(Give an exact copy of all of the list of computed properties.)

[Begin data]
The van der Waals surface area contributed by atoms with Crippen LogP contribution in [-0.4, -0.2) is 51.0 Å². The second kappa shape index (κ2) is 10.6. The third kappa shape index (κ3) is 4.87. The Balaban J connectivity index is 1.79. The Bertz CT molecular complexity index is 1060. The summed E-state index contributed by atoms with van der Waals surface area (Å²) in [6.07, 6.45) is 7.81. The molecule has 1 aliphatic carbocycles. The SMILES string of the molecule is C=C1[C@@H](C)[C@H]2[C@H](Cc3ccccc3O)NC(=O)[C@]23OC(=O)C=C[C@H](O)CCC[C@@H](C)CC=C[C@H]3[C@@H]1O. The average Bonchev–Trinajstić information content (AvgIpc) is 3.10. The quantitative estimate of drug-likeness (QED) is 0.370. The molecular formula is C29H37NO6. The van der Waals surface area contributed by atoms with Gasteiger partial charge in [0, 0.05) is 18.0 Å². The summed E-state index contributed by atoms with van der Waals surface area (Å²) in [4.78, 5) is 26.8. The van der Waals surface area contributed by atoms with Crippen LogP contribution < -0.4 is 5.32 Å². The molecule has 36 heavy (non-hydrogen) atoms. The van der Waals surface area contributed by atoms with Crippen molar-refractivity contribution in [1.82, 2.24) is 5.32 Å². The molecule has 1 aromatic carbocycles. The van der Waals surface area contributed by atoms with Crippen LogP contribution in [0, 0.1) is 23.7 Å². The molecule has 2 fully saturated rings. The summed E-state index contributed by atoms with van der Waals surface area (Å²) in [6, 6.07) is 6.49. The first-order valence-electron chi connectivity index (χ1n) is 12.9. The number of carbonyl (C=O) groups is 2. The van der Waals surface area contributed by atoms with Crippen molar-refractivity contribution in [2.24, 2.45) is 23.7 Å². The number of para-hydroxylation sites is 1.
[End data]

The van der Waals surface area contributed by atoms with Crippen LogP contribution in [-0.4, -0.2) is 51.0 Å². The second kappa shape index (κ2) is 10.6. The third kappa shape index (κ3) is 4.87. The Balaban J connectivity index is 1.79. The Bertz CT molecular complexity index is 1060. The summed E-state index contributed by atoms with van der Waals surface area (Å²) in [6.07, 6.45) is 7.81. The molecule has 1 aliphatic carbocycles. The SMILES string of the molecule is C=C1[C@@H](C)[C@H]2[C@H](Cc3ccccc3O)NC(=O)[C@]23OC(=O)C=C[C@H](O)CCC[C@@H](C)CC=C[C@H]3[C@@H]1O. The average Bonchev–Trinajstić information content (AvgIpc) is 3.10. The quantitative estimate of drug-likeness (QED) is 0.370. The molecular formula is C29H37NO6. The van der Waals surface area contributed by atoms with Gasteiger partial charge in [0, 0.05) is 18.0 Å². The summed E-state index contributed by atoms with van der Waals surface area (Å²) in [4.78, 5) is 26.8. The van der Waals surface area contributed by atoms with Crippen LogP contribution < -0.4 is 5.32 Å². The molecule has 36 heavy (non-hydrogen) atoms. The van der Waals surface area contributed by atoms with Crippen molar-refractivity contribution in [1.82, 2.24) is 5.32 Å². The molecule has 1 aromatic carbocycles. The van der Waals surface area contributed by atoms with Crippen LogP contribution in [0, 0.1) is 23.7 Å². The molecule has 2 fully saturated rings. The summed E-state index contributed by atoms with van der Waals surface area (Å²) in [6, 6.07) is 6.49. The first-order valence-electron chi connectivity index (χ1n) is 12.9. The number of carbonyl (C=O) groups is 2. The van der Waals surface area contributed by atoms with Crippen molar-refractivity contribution in [2.24, 2.45) is 23.7 Å². The number of para-hydroxylation sites is 1.